How much of the federal budget goes to foreign aid?
What's your best guess? 10 percent? 20 percent? 1 percent?
If you're like most Americans, you probably guessed wrong.
In December, the Kaiser Family Foundation polled 1,505 people. Only 1 in 20 knew the right answer: less than 1 percent of the $4 trillion federal budget goes to foreign aid. The average respondent estimated that 26 percent went toward assisting other countries.
What's more, our ignorance colors the way we think about foreign spending. Fifty-six percent of the poll respondents thought the U.S. spends too much on foreign aid. Once they were told that the U.S. spends less than 1 percent of the federal budget on foreign aid, only 28 percent still thought we were overspending.
This is nothing new. The Kaiser Family Foundation has conducted this poll since 2009, and every year the response is the same. But maybe it's not our fault. Maybe the problem is that foreign aid is incredibly complicated. Even coming up with a definition of "foreign aid" is tough. So we spoke to five specialists to soak up some foreign aid smarts.
With Obama's $4 trillion budget for 2016 newly submitted to Congress for approval, here's a primer on the 1 percent.
The definition of foreign aid is pretty broad. The largest portion of the money goes to health; in 2014 the U.S. spent about a third of the foreign aid budget, or more than $5.3 billion. The next two biggest portions go toward economic development and humanitarian assistance. Small sums of aid support democratic elections in other countries. A tiny portion goes to protect forests in countries where logging is destroying natural habitats. Some aid funds programs that train local law enforcement to combat drug trafficking. (But no foreign aid goes directly toward another country's military.)
The vast majority of spending on health goes to HIV/AIDS projects. In 2014, the U.S. spent $3.1 billion on HIV/AIDS — about a fifth of the foreign aid budget. The next two big health categories were "Maternal and Child Health," at about $530 million; and malaria, at about $470 million. Of all the global health expenditures, a category labeled "Pandemic Influenza and Other Emerging Threats" receives the least funding, about $66 million in 2014. Funding for the U.S. Ebola response counts as emergency assistance and is not included in the budget.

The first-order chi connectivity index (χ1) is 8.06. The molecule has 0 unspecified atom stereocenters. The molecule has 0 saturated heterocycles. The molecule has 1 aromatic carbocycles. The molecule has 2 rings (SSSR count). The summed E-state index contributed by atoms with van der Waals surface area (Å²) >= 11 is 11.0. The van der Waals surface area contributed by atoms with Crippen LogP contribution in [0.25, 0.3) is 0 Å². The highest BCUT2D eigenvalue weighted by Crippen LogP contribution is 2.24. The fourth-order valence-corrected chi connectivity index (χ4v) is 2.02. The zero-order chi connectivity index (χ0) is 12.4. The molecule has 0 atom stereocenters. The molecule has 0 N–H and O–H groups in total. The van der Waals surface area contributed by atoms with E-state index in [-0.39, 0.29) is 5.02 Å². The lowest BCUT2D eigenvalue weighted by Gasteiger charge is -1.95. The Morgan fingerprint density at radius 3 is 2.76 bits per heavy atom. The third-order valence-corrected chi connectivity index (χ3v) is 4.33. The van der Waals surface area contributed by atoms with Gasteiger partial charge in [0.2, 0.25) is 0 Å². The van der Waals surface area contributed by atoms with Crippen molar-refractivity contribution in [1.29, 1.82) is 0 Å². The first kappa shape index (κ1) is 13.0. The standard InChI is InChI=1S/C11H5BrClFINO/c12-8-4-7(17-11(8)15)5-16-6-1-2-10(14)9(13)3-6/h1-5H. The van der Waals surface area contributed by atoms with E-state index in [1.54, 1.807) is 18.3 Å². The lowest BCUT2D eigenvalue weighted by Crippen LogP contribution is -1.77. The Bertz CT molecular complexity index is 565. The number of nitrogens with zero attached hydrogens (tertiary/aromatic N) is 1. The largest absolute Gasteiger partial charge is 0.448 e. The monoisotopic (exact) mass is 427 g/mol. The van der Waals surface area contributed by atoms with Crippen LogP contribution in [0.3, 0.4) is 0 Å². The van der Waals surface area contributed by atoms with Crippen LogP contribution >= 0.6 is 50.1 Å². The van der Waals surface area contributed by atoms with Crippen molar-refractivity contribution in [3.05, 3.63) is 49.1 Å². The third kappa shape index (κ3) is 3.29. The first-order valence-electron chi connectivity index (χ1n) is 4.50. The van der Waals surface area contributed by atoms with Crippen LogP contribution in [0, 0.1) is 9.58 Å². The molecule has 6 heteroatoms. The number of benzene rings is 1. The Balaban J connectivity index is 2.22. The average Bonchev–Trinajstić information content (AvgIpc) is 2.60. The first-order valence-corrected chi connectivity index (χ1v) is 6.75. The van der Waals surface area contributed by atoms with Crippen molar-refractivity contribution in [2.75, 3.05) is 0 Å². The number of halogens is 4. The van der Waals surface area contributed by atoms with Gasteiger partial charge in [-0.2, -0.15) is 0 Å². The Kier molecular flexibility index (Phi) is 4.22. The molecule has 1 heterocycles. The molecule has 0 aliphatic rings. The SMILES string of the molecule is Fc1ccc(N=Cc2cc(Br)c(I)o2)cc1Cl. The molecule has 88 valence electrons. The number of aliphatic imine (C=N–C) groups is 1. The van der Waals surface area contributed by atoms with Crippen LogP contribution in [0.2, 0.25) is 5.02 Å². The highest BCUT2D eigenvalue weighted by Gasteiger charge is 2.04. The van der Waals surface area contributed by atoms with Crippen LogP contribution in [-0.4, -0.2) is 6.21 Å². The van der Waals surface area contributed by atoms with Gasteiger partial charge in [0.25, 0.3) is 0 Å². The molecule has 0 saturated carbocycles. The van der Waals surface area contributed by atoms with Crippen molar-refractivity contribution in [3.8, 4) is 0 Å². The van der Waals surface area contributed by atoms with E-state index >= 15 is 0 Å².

The U.S. spent $2.7 billion — about a sixth of foreign aid money — on economic development in 2014. Economic development mostly includes infrastructure projects, like building roads, expanding electricity and improving phone and Internet access.
Another sixth goes to humanitarian assistance. The majority is earmarked for "Protection, Assistance, and Solutions" — a vague title that refers to caring for refugees who've fled from conflicts. The money feeds and houses the refugees and sometimes covers shelter and migration costs. A tiny amount from this category goes toward disaster readiness.
There's more to foreign aid than the foreign aid budget. First, there's money for Overseas Contingency Operations, or more simply, finishing up projects that the U.S. already started. For example, in 2013, the U.S. spent $2.1 billion on foreign aid in Afghanistan, even though only $700 million was allocated in the federal budget. Then there's emergency assistance, like the aforementioned Ebola. Finally, the private sector often chips in to help build infrastructure, and their contributions are separate from foreign aid. For example, USAID partnered with Coca-Cola to build juicing facilities in Haiti so that locals could turn their mangoes into a marketable product.
If you want to know more about foreign aid, you'll have an easier time of it than in years past. Congress passed the Foreign Assistance Transparency and Accountability Act in 2013 to help people understand where foreign aid money goes, and many of the agencies that are applying those aid dollars are doing the same. If you want the details, check out foreignassistance.gov.
The U.S. is pretty generous ... until you consider how much money we have. "On the one hand, you can say that the U.S. is the most generous because it is one of the biggest donators to foreign aid," says Phyllis Pomerantz, a professor of public policy at Duke University. "But on the other hand, we have one of the lowest percentages of gross national income donated to foreign aid," she says.